scott walker
GOP presidential hopeful Scott Walker pledged to take stronger military action against ISIS, Russia and China in a Friday speech. In this photo, Walker speaks at a campaign stop in Haverhill, Iowa, United States, July 18, 2015. Reuters/Jim Young

Wisconsin Governor and Republican presidential hopeful Scott Walker laid out his vision for the country’s foreign policy in a speech Friday. "America can and must do better,” Walker said, speaking at The Citadel, a military college in South Carolina.

"Political rhetoric will not keep us safe. We’ve had enough of a President who proclaims that the greatest threat to future generations is climate change,” he said, referring to President Barack Obama’s comments earlier this month.

Walker stressed on the threat posed by radical Muslim organizations like the Islamic State group to U.S. security, and promised a more muscular response to them than that taken by Obama.

"ISIS enslaves Christian minorities, targets the Jewish people and burns innocent Muslim victims alive in cages. ISIS militants rape girls as young as nine and sell women into sex slavery. The human toll of these evil, unthinkable actions is immeasurable.

"Yes, the world is complex, but some things are simple: there is good and there is evil. America is a force for good in the world. Radical Islamic terrorists are agents of pure evil,” he added.

His comments were in line with the stance of his fellow Republican contenders -- several of whom have accused Obama of being too timid in matters of foreign policy and allowing the Middle East to spiral out of control without American military intervention.

Walker has positioned himself as a Washington outsider who is unafraid to pursue bold and aggressive strategies unlike Democrats and fellow Republican candidates like Jeb Bush, who has called for cooperation with China. Walker has previously said that the U.S. needed to “go beyond just aggressive airstrikes,” referring to the U.S.-led bombing campaign in Syria that has resulted in over 6,000 deaths.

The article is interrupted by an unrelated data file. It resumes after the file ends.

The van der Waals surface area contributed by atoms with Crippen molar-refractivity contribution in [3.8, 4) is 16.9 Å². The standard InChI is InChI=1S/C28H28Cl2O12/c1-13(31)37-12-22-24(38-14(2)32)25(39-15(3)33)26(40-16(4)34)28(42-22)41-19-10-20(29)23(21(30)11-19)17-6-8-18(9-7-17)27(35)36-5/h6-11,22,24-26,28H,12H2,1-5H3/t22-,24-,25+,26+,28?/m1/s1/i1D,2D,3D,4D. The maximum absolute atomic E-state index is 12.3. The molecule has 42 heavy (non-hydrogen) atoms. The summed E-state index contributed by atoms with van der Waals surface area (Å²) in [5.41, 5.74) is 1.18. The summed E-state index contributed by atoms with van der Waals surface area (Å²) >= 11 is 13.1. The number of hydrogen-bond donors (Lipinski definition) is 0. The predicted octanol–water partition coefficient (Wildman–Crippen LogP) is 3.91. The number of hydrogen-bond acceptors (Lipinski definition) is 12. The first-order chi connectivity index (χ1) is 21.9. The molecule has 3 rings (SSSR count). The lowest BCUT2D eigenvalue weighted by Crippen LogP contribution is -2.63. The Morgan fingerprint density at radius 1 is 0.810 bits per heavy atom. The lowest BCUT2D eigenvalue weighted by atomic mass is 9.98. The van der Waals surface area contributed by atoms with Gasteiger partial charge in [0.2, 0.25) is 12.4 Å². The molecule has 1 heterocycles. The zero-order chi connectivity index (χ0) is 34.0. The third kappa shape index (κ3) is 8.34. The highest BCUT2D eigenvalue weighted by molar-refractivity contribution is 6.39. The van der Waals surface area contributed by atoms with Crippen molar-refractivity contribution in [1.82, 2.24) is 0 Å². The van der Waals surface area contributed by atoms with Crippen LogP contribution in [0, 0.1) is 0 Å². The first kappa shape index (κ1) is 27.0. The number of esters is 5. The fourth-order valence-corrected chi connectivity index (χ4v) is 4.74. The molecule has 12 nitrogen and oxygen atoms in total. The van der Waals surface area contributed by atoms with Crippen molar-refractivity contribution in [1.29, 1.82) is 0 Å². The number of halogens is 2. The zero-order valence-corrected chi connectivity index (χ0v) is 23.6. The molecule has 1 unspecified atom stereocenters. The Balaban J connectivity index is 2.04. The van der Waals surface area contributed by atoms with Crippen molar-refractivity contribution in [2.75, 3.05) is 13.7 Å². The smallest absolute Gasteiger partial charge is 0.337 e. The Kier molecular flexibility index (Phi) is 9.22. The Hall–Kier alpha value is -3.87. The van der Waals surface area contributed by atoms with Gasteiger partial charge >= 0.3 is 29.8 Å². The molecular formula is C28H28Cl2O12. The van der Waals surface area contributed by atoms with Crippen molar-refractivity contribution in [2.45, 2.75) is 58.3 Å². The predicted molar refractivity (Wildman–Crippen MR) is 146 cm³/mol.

The 47-year-old governor also strongly criticized the nuclear deal with Iran. The agreement has already been condemned by Israeli Prime Minister Benjamin Netanyahu and several other U.S. Republicans.

"Today, the Islamic Republic of Iran remains the world’s leading state-sponsor of terrorism. Iran is not a country we should be doing business with.

“Israeli Prime Minister Benjamin Netanyahu is right when he says the deal ‘puts us all in danger.’ Iran will expand its destructive influence in Iraq, Syria, Yemen, and Lebanon, and increase support to proxies like Hamas and Hezbollah, which strive to destroy Israel.”

He also talked about expanding America’s role in Ukraine -- where Russia has been accused of supporting insurgent groups in the country’s eastern region -- and the South China Sea, where territorial disputes between China and several other regional nations have led to chilled relations and a military buildup.

In order to finance these ventures, Walker has previously said that he will end defense budget cuts if elected. Sequestration cuts mandated in 2011 mean that $500 billion must be slashed from the defense budget through 2023, besides already planned cuts of the same amount. “There’s no way we can adequately fund the defense budget under the sequester,” Walker told McClatchy in May.

"With all of the challenges we face around the globe today, now is not the time for untested leadership. I have been tested like no other candidate in this race,” Walker concluded in his recent speech.

"America will not be intimidated. And neither will I."